Since I last spoke to you, I've been to a conference in Oxford ( an overnighter..since my time is precious), an exhibition, choir practice, the theatre, a Board meeting and a residents' association get together. Oh, almost forgot, on Saturday I met with residents of another road to discuss street naming and bedecking an alley.
The treat of the week was "Richard II" from the Royal Shakespeare Company at Stratford on Avon. I wasn't at the bard's home, but saw the whole thing live and close up at King's College, where we have a large screen and an old anatomy lecture theatre (I've mentioned this before haven't I?).
Apparently it is the only Shakespeare play done entirely in verse, yet so well matched was the meaning and verse that it came over as ordinary speech, except quite lovely.
I've been to a number of live transmissions at King's and to be honest they weren't always well attended. Not so last Wednesday. I've have never seen so many young, nubile undergraduates exuding anticipation and expectation. The source of the young gals' fancy was David Tennant. He was magnificent. He has that ability to convince you of the character he's portraying but be himself. Occasionally Doctor Who hoved into view but only when I was distracted. It's a long play, quite difficult to follow if you aren't acquainted with the history, but this production took you on an voyage of discovery - Richard's own. Brilliant.
I'm a pillock of the community. It's a rod I've created for my own back. Need to do something when you're retired - join this and that. There's the local Residents' Association and the various events we organise. Except, I tend to be the one to suggest and the one who does the organising.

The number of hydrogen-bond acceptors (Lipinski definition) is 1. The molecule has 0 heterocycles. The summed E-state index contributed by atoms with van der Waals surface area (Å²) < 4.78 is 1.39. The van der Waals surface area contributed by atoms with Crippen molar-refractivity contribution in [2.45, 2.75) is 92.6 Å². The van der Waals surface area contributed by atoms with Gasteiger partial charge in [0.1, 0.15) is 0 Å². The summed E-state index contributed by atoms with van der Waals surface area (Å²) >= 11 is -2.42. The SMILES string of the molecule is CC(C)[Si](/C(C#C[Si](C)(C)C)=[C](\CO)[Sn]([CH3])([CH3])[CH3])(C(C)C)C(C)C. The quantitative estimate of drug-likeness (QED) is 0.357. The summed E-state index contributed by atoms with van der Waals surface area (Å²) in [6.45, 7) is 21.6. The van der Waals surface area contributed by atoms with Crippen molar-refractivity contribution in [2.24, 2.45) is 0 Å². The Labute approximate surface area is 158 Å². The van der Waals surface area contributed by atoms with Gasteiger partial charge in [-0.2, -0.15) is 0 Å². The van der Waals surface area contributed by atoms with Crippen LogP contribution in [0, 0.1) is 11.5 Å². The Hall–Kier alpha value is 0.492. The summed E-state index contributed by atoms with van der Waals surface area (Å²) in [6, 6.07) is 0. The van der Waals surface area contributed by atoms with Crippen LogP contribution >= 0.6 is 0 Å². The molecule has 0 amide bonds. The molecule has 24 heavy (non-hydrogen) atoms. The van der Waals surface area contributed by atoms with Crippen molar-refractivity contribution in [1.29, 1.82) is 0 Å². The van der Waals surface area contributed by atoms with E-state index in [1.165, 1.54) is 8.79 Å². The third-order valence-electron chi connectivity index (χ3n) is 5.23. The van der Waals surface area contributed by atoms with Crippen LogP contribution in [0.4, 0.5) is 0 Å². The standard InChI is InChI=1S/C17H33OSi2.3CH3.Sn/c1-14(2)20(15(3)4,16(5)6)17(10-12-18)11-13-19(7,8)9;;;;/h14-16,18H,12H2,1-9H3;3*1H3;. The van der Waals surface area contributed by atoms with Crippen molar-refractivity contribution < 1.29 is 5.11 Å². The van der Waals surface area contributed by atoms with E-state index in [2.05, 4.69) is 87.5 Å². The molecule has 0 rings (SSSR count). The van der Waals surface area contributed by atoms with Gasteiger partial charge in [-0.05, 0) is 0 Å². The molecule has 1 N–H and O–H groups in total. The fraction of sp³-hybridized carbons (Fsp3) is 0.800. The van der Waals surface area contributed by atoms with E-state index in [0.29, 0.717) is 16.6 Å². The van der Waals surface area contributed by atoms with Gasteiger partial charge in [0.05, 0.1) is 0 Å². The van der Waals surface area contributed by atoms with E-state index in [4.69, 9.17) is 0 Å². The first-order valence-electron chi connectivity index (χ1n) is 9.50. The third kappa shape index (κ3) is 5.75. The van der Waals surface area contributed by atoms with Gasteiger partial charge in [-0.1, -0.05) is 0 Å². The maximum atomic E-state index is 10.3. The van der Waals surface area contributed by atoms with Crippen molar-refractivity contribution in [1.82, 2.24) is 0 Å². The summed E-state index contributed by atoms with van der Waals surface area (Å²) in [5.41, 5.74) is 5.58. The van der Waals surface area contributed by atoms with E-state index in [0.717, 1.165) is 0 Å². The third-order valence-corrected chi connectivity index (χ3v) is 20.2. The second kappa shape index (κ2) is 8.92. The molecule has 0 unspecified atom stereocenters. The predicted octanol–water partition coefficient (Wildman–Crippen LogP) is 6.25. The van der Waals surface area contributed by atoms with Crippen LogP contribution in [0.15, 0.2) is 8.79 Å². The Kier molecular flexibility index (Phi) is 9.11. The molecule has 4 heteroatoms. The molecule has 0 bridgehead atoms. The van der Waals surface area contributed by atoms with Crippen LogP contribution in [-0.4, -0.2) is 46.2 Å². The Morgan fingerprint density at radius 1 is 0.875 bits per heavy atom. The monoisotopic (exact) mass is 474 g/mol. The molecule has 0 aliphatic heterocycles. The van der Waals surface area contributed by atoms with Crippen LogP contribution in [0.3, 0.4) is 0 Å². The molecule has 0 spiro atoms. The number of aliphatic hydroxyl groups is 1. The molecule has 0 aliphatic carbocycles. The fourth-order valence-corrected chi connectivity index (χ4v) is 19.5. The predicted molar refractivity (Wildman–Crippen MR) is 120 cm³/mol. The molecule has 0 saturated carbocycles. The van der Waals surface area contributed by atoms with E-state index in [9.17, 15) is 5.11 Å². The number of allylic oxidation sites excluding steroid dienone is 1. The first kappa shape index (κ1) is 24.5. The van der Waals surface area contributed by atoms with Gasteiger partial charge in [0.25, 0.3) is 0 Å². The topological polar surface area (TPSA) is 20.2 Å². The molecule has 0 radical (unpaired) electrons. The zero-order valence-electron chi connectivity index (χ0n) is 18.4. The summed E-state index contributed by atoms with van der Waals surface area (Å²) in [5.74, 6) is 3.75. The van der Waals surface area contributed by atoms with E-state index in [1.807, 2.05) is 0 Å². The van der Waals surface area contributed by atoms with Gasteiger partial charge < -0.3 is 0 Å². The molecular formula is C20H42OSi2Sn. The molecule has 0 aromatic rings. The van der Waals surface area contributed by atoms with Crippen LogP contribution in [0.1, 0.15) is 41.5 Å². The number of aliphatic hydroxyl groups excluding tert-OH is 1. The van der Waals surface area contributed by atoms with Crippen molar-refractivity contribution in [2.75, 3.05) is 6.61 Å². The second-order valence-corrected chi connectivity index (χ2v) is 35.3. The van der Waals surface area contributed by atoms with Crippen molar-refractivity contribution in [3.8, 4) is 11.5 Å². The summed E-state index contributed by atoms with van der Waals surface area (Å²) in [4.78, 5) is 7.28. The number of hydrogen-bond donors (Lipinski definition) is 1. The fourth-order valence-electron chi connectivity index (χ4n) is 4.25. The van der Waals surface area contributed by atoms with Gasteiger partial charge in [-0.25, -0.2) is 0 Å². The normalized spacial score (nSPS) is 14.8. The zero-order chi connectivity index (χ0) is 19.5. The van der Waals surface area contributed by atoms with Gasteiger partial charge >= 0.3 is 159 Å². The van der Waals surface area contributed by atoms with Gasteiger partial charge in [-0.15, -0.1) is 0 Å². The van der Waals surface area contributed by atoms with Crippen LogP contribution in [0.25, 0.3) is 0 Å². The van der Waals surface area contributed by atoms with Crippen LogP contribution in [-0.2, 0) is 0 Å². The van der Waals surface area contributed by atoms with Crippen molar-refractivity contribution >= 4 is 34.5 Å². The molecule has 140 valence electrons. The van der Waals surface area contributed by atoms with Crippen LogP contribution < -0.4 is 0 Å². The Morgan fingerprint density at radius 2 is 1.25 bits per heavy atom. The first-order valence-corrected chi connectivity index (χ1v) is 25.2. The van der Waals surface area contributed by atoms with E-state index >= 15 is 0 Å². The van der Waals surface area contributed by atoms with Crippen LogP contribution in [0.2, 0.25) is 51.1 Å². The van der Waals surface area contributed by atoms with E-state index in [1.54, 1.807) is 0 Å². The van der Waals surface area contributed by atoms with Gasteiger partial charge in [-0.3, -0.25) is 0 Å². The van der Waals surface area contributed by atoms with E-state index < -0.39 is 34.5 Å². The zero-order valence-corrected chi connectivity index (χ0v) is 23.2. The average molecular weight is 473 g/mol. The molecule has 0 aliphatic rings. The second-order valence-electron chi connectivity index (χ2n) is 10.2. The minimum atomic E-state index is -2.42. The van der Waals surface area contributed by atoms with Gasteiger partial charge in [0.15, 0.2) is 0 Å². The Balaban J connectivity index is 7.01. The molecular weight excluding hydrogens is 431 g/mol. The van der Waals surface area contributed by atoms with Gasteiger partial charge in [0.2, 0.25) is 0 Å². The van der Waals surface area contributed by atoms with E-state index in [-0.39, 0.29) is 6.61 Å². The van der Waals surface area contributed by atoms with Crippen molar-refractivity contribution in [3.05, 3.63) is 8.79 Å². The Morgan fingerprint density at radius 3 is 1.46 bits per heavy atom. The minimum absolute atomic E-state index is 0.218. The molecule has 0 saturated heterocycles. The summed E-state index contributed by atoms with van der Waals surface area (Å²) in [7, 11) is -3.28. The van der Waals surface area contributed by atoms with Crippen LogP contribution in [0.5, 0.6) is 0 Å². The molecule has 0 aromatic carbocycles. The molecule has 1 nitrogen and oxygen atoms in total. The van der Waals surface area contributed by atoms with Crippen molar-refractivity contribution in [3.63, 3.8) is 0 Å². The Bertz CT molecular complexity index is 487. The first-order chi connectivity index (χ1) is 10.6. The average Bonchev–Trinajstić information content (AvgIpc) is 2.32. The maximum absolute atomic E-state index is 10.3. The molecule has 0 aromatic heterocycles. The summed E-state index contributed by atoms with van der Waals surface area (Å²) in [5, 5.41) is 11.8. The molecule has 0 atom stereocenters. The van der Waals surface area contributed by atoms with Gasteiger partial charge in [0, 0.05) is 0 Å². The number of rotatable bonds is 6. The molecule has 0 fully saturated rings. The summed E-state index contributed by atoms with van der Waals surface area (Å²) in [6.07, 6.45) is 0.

At times, I do get rather hacked off. Organising the Halloween Street Party frankly killed me. It was a great success, I'm told. I was too out of it to appreciate the enjoyment of the kids and parents. Now it's the Carols. I have such ideas - except you need others to bring them alive. Anyway here's a link to the stuff we've done over the past year or so.
Last Tuesday we went to the Historic Homes and Houses Association exhibition at the Queen Elizabeth II conference centre opposite Westminster Abbey. Only a Government building would have got away with being built there. It's ghastly in its concreteness and total blandness. Ironic therefore that the great stately homes of England should be show cased there.
In fact, for plebs like us it was an up market trade fair. Lots of finials, slate roofs and lead guttering and financial advisers with that reptilian smoothness that betokens danger. From there we sauntered over to the National Gallery, walking down what must be the most locked down street in the world - Whitehall.
Do you remember TV footage of normal people standing outside No 10? Now the great departments of state are ring-fenced with defenses that would quail Pacific Rim's Kaijus.
We did the Monet, Manet, the Gainsborough, Constable and Turner, the Magritte, the Van Gogh and the Van Damme and then we left exhausted. Even the proximity of Oxford Street and John Lewis couldn't entice us. (By the way I'm not the only person who thinks the JL Christmas ad is fabulous, am I?)
The Oxford conference was really a rally. Trusted Trustees of the Citizen's Advice Bureaux were brought together to recharge our batteries. They needed recharging.
Many of us are going through pretty tough times. Loss of income, making staff redundant, having to work like the commercial sector. We trustees are volunteers, we do it because we want to give something back to society (sic). Except good intentions are no longer enough. We need to be focused, professional and prepared to spend much more effort to keep the show on the road. It's comes as one hell of a shock to us and, I believe, the full time HQ.
Friday and Saturday was a way of getting that message drummed into us, a way of showing us that there was a different way and that we needed to be that much more driven. It might sound rather dry and heavy, but as usual, we surprised ourselves in our ability to have fun and laugh at catastrophe.
This Sunday, I dug a few feet on the allotment, moved the Bergamot to prevent it from colonising the whole of the allotment (it's a mint for Christ's sake), and sowed rows of winter peas. Two hours on the allotment and I'm human again.
I think everyone should be forced to work an allotment.